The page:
Call of the Wild - Heroines in Canadian Women's Wilderness Fiction
GRIN Verlag, 2013 - 96 pages
Master's Thesis from the year 2012 in the subject Literature - Canada, grade: -, University of Copenhagen, course: Canadian Literature, language: English, abstract: The purpose of this thesis is to determine how Canadian women writers have come to appropriate wilderness literature as a genre of their own. Feminist authors have transformed the traditional quest novels, in which male protagonists enter, tame and claim the virgin land, by emphasizing the liberating potential of the wilderness. In this process, nature has come to be regarded as mother and redeemer rather than femme fatale, villain, and killer. In the 1960s and 70s, the female quest novel became a medium for debating gender roles and the oppression of women. This thesis examines three novels from this era, which was characterized by a need for identity formation on a national as well as an individual level. The novels analyzed are Ethel Wilson's Swamp Angel, Margaret Atwood's Surfacing, and Marian Engel's Bear which differ from each other regionally and chronologically, but share in their effort to break with patriarchal tradition. Each novel is analyzed in individual chapters, which all attempt to determine how the wilderness is represented and the nature of the relationship between the female protagonists and their environment. These characters come to discover an inherent bond between themselves and nature, which causes them to question and rebel against the unnatural structure of manmade gender roles. But even so, these wilderness heroines must return to society as they come to realize that they cannot cross the demarcation line between wild and civilized. The circular movements of their journeys are characteristic of women's quest novels, which ultimately resituate their protagonists in patriarchal society. However, their quests have not been in vain, as they have gained knowledge only available to those who have ventured outside the limits of the garrison.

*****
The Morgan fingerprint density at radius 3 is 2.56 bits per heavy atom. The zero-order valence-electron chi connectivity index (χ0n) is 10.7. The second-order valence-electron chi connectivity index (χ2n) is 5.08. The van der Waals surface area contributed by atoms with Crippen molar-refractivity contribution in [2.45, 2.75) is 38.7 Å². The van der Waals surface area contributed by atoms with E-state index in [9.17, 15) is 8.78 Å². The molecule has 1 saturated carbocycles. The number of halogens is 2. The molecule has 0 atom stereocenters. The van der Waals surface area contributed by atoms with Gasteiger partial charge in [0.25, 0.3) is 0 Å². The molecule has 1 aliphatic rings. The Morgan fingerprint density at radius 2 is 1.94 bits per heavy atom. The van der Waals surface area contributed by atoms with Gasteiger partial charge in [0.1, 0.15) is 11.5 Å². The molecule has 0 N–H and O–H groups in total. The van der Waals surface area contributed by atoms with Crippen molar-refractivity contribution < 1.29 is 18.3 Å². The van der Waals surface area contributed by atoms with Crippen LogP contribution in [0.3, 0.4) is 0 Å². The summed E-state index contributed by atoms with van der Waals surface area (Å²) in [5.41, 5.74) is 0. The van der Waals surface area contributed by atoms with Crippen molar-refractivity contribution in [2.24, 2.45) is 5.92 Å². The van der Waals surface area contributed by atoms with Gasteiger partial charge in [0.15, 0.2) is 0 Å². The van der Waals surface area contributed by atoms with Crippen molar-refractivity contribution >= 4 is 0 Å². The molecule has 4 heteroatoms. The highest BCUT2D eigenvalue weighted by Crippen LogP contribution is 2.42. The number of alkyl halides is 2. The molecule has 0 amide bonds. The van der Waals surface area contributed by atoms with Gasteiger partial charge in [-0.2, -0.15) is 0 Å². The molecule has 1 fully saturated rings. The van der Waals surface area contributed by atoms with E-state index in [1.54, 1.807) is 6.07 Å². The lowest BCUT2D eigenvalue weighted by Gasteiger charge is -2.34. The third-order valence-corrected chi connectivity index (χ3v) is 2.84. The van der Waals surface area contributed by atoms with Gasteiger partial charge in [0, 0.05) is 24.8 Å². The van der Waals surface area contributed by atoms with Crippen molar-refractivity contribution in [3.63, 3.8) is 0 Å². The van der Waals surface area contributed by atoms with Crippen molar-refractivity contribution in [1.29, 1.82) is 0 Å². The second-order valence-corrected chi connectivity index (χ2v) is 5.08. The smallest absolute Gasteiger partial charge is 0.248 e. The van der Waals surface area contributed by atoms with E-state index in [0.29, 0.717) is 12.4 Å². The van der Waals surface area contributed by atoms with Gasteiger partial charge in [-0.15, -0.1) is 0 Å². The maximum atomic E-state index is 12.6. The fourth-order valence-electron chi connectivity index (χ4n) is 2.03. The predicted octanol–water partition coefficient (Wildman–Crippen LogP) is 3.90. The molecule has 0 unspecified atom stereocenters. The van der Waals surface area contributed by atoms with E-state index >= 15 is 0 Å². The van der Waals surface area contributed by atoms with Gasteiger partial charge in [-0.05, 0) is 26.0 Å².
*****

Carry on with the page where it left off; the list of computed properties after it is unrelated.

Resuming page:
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abortion American Anna Anna’s Aritha van Herk attempt Atwood’s protagonist Atwood’s Surfacing bear’s becomes Bildungsroman British brother’s Canada Canadian fiction Canadian literary tradition Canadian literature Canadian wilderness Canadian women writers Catherine Parr century characters civilization colonial considered country’s critical culture define descriptions Desmond Pacey enter the wilderness escape novel Ethel Wilson explore feeling female escape female protagonists female quest novel feminine feminist Fraser Frye Frye’s garrison gender roles genre gothic heroine Homer Howells human husband journey liberation Lou’s Macpherson madness Maggie Lloyd Maggie’s male dominated man’s Margaret Atwood marriage masculine motif Murray Murray’s narrator narrator’s national identity nature North Northey Northrop Frye Pacey patriarchal society portrayed pseudo-wilderness Raglon realizes refigured relationship Salat seems sense settler sexual social sphere Steenman-Marcusse suggests Survival Swamp Angel theme thesis Three Loon Lake transformation Vardoe Vera’s Victim Positions victimhood wilderness quest Wilson’s woman women’s literature women’s quest women’s role